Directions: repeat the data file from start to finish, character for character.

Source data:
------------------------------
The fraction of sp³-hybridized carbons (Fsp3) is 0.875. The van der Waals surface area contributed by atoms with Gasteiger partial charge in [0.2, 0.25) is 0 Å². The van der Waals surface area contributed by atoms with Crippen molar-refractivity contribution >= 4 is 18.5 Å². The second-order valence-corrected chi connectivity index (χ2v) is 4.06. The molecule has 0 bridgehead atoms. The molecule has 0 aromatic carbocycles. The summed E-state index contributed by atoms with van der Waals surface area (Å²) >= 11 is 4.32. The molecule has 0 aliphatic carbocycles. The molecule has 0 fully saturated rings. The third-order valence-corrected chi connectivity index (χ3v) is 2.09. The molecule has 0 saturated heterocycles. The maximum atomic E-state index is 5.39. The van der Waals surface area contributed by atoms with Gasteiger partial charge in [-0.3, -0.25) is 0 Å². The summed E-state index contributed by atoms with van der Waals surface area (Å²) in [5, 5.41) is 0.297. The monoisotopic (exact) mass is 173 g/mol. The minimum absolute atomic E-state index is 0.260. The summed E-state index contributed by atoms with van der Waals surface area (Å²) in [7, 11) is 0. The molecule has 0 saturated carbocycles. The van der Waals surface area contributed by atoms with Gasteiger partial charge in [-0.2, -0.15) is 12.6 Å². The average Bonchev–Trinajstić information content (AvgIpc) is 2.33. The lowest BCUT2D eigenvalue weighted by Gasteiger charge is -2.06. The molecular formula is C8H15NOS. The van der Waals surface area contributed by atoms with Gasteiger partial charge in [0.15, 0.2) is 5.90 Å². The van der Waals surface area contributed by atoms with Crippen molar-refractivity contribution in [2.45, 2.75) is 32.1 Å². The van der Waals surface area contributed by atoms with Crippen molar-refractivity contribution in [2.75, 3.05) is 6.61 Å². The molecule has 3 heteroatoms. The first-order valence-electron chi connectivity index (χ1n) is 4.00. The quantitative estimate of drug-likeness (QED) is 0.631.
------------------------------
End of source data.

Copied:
The fraction of sp³-hybridized carbons (Fsp3) is 0.875. The van der Waals surface area contributed by atoms with Gasteiger partial charge in [0.2, 0.25) is 0 Å². The van der Waals surface area contributed by atoms with Crippen molar-refractivity contribution >= 4 is 18.5 Å². The second-order valence-corrected chi connectivity index (χ2v) is 4.06. The molecule has 0 bridgehead atoms. The molecule has 0 aromatic carbocycles. The summed E-state index contributed by atoms with van der Waals surface area (Å²) >= 11 is 4.32. The molecule has 0 aliphatic carbocycles. The molecule has 0 fully saturated rings. The third-order valence-corrected chi connectivity index (χ3v) is 2.09. The molecule has 0 saturated heterocycles. The maximum atomic E-state index is 5.39. The van der Waals surface area contributed by atoms with Gasteiger partial charge in [-0.3, -0.25) is 0 Å². The summed E-state index contributed by atoms with van der Waals surface area (Å²) in [5, 5.41) is 0.297. The monoisotopic (exact) mass is 173 g/mol. The minimum absolute atomic E-state index is 0.260. The summed E-state index contributed by atoms with van der Waals surface area (Å²) in [7, 11) is 0. The molecule has 0 saturated carbocycles. The van der Waals surface area contributed by atoms with Gasteiger partial charge in [-0.2, -0.15) is 12.6 Å². The average Bonchev–Trinajstić information content (AvgIpc) is 2.33. The lowest BCUT2D eigenvalue weighted by Gasteiger charge is -2.06. The molecular formula is C8H15NOS. The van der Waals surface area contributed by atoms with Gasteiger partial charge in [0.15, 0.2) is 5.90 Å². The van der Waals surface area contributed by atoms with Crippen molar-refractivity contribution in [2.45, 2.75) is 32.1 Å². The van der Waals surface area contributed by atoms with Crippen molar-refractivity contribution in [2.75, 3.05) is 6.61 Å². The molecule has 3 heteroatoms. The first-order valence-electron chi connectivity index (χ1n) is 4.00. The quantitative estimate of drug-likeness (QED) is 0.631.